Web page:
Optimistic forecasts regarding consumer demand for health-enhancing foods and beverages appear to be spilling into the venture sector.
In the last few weeks, at least five gastronomically oriented companies raised initial or follow-on funding from private equity investors. Startups’ product specialties ranged from cholesterol-reducing chips to nutritional supplements to supply chain automation software for natural foods retailers and suppliers.
While the sum total invested in the so-called healthy living companies is miniscule in comparison to the billions pumped into established venture industries such as health care, VC interest in the sector is growing, says Ilya Nykin, managing director at Prolog Ventures. The St. Louis-based firm invests in a combination of health care and “wellness”-oriented startups.
Prolog’s most recent investment was in Los Angeles-based Corazonas Foods, which makes tortilla chips fortified with plant sterols. The company raised $4 million from 10 investors, according to a regulatory filing last month. Other investors in the company include Burrill Capital, Great Spirit Ventures, and Unilever. The company had raised $3.5 million in a previous round that closed in August 2006.
Corazonas CEO Ramona Cappello says that the latest round will help expand the retail market for its tortilla chips and to launch a new product—low-fat, cholesterol-reducing potato chips—set to come out in January.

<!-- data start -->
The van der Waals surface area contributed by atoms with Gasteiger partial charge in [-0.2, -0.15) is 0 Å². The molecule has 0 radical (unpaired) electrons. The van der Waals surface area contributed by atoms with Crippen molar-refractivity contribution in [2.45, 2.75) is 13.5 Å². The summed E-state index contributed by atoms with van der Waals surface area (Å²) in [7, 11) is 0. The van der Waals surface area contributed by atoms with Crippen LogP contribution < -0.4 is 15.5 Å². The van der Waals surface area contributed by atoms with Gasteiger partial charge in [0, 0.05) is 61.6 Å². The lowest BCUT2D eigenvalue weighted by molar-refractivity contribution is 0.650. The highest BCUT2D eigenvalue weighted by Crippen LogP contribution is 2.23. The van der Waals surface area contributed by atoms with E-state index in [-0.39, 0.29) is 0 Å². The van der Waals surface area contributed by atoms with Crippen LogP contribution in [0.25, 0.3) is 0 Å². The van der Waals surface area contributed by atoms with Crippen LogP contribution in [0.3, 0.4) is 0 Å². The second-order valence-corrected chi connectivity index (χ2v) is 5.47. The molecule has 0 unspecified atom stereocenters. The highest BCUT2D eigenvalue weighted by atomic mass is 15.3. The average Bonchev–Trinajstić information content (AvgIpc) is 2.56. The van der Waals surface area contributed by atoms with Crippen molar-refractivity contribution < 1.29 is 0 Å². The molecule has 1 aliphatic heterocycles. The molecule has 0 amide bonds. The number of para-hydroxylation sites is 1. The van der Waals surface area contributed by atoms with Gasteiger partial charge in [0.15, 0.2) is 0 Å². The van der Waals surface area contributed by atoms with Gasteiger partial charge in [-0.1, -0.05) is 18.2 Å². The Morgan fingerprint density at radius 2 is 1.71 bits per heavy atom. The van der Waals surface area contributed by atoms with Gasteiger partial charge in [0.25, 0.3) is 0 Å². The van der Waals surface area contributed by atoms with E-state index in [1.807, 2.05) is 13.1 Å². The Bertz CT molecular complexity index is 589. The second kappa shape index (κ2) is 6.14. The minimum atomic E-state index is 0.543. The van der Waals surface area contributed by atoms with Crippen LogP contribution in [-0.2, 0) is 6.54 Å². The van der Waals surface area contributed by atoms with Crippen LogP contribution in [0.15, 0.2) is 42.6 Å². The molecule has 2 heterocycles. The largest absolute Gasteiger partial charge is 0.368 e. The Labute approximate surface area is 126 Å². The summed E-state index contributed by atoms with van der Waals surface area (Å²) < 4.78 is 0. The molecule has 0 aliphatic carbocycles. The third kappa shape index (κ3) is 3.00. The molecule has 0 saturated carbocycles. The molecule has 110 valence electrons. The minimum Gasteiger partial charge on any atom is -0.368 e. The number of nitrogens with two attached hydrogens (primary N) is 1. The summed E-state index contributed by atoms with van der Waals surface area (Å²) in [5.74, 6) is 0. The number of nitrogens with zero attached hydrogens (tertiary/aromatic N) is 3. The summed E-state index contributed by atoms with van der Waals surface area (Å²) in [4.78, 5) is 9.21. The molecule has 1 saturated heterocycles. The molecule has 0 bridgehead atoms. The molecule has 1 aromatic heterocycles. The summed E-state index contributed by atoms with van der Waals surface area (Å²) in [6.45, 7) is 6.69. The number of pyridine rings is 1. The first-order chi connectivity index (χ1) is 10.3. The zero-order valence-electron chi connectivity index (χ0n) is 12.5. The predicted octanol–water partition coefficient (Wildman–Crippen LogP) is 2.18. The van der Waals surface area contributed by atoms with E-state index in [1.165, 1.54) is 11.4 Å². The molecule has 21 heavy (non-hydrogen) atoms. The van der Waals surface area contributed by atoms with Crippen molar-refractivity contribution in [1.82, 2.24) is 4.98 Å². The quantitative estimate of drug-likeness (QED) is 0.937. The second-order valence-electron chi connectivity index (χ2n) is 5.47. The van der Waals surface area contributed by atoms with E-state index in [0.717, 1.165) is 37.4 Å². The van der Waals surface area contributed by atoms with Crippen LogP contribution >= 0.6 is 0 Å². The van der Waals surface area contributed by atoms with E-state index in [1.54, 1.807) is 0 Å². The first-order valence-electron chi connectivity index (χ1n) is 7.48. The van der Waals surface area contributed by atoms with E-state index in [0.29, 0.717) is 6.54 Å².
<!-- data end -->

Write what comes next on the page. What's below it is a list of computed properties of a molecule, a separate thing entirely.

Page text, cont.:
Not all investments are in branded consumer products. The largest recent round for a nutrition-oriented company went to North Brunswick, N.J.-based WellGen, which is developing a line of functional ingredients for food, dietary supplement and therapeutic applications. The company raised $9.5 million in late October from private equity investor Amphion Capital Management.
On the tech side, Venice, Fla.-based Living Naturally, which develops tracking programs for natural food retailers and suppliers, raised $2.4 million from 18 investors, according to a November securities filing. Its beneficial owners include Oak Stream Investors, United Natural Foods, and Anasazi Capital.
Private investors also backed food startups in Montana and Northern California. Billings, Mont.-based Montana Ranch Brand, which sells meat products from animals raised without antibiotics, growth hormones, or animal-based feed, took in $1.3 million from eight investors in November, according to a regulatory filing. And Mary’s Gone Crackers, a Gridley, Calif.-based maker of wheat-free baked goods, raised $1.3 million in October from Greenmont Capital Partners.
Potential for big acquisitions is also whetting appetites. Nykin points to Coca-Cola’s acquisition of vitamin-enhanced water maker Glaceau for $4.1 billion earlier this year as a watershed moment for the sector. The company was operating for more than a decade before it was acquired, he says, “but a lot of people would say that’s not a bad time to wait for $4 billion.”